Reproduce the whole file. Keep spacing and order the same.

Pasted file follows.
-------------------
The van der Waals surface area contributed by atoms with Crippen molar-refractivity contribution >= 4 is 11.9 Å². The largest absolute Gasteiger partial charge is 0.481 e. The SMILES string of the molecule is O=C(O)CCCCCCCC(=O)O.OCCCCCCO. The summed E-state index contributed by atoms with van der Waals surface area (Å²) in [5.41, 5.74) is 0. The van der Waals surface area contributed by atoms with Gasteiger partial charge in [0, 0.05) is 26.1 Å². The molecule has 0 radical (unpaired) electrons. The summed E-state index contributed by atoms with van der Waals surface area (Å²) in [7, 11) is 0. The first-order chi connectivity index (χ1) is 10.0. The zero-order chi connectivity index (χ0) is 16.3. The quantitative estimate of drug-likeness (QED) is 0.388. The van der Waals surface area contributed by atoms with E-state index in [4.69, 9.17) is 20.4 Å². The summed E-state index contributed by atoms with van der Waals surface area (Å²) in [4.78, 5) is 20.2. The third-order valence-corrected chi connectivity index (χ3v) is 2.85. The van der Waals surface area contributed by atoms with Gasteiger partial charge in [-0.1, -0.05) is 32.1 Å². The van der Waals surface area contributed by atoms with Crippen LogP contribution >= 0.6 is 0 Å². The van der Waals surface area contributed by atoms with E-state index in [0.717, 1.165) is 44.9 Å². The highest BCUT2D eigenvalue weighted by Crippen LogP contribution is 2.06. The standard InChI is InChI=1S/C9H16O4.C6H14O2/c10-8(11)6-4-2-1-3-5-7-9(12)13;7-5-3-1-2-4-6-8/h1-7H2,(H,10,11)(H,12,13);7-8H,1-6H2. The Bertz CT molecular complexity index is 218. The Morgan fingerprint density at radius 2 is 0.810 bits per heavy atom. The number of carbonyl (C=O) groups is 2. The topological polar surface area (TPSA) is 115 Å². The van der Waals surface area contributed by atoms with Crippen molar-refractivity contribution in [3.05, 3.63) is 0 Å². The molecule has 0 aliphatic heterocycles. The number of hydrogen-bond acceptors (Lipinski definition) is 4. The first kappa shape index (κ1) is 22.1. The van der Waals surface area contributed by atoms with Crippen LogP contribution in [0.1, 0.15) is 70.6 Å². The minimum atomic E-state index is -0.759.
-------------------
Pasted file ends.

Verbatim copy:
The van der Waals surface area contributed by atoms with Crippen molar-refractivity contribution >= 4 is 11.9 Å². The largest absolute Gasteiger partial charge is 0.481 e. The SMILES string of the molecule is O=C(O)CCCCCCCC(=O)O.OCCCCCCO. The summed E-state index contributed by atoms with van der Waals surface area (Å²) in [5.41, 5.74) is 0. The van der Waals surface area contributed by atoms with Gasteiger partial charge in [0, 0.05) is 26.1 Å². The molecule has 0 radical (unpaired) electrons. The summed E-state index contributed by atoms with van der Waals surface area (Å²) in [7, 11) is 0. The first-order chi connectivity index (χ1) is 10.0. The zero-order chi connectivity index (χ0) is 16.3. The quantitative estimate of drug-likeness (QED) is 0.388. The van der Waals surface area contributed by atoms with E-state index in [4.69, 9.17) is 20.4 Å². The summed E-state index contributed by atoms with van der Waals surface area (Å²) in [4.78, 5) is 20.2. The third-order valence-corrected chi connectivity index (χ3v) is 2.85. The van der Waals surface area contributed by atoms with Gasteiger partial charge in [-0.1, -0.05) is 32.1 Å². The van der Waals surface area contributed by atoms with Crippen LogP contribution >= 0.6 is 0 Å². The van der Waals surface area contributed by atoms with E-state index in [0.717, 1.165) is 44.9 Å². The highest BCUT2D eigenvalue weighted by Crippen LogP contribution is 2.06. The standard InChI is InChI=1S/C9H16O4.C6H14O2/c10-8(11)6-4-2-1-3-5-7-9(12)13;7-5-3-1-2-4-6-8/h1-7H2,(H,10,11)(H,12,13);7-8H,1-6H2. The Bertz CT molecular complexity index is 218. The Morgan fingerprint density at radius 2 is 0.810 bits per heavy atom. The number of carbonyl (C=O) groups is 2. The topological polar surface area (TPSA) is 115 Å². The van der Waals surface area contributed by atoms with Crippen molar-refractivity contribution in [3.05, 3.63) is 0 Å². The molecule has 0 aliphatic heterocycles. The number of hydrogen-bond acceptors (Lipinski definition) is 4. The first kappa shape index (κ1) is 22.1. The van der Waals surface area contributed by atoms with Crippen LogP contribution in [0.1, 0.15) is 70.6 Å². The minimum atomic E-state index is -0.759.